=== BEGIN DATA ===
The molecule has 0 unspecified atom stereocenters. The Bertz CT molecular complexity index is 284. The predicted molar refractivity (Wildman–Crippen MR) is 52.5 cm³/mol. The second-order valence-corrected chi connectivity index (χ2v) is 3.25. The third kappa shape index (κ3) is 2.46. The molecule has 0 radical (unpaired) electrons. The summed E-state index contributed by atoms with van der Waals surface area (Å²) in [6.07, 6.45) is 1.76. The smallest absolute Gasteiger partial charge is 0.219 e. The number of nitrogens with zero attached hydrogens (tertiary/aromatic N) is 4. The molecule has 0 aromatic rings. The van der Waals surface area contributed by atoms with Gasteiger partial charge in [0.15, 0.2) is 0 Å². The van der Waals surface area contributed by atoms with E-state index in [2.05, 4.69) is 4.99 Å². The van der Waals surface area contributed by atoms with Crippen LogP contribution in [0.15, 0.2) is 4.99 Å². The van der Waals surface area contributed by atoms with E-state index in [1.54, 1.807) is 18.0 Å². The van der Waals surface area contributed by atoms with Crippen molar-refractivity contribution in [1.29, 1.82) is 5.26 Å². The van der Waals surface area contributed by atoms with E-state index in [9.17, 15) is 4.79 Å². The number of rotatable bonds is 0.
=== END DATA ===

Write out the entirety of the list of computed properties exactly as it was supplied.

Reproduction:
The molecule has 0 unspecified atom stereocenters. The Bertz CT molecular complexity index is 284. The predicted molar refractivity (Wildman–Crippen MR) is 52.5 cm³/mol. The second-order valence-corrected chi connectivity index (χ2v) is 3.25. The third kappa shape index (κ3) is 2.46. The molecule has 0 radical (unpaired) electrons. The summed E-state index contributed by atoms with van der Waals surface area (Å²) in [6.07, 6.45) is 1.76. The smallest absolute Gasteiger partial charge is 0.219 e. The number of nitrogens with zero attached hydrogens (tertiary/aromatic N) is 4. The molecule has 0 aromatic rings. The van der Waals surface area contributed by atoms with Gasteiger partial charge in [0.15, 0.2) is 0 Å². The van der Waals surface area contributed by atoms with E-state index in [2.05, 4.69) is 4.99 Å². The van der Waals surface area contributed by atoms with Crippen LogP contribution in [0.15, 0.2) is 4.99 Å². The van der Waals surface area contributed by atoms with E-state index in [1.54, 1.807) is 18.0 Å². The van der Waals surface area contributed by atoms with Crippen molar-refractivity contribution in [1.29, 1.82) is 5.26 Å². The van der Waals surface area contributed by atoms with E-state index in [9.17, 15) is 4.79 Å². The number of rotatable bonds is 0.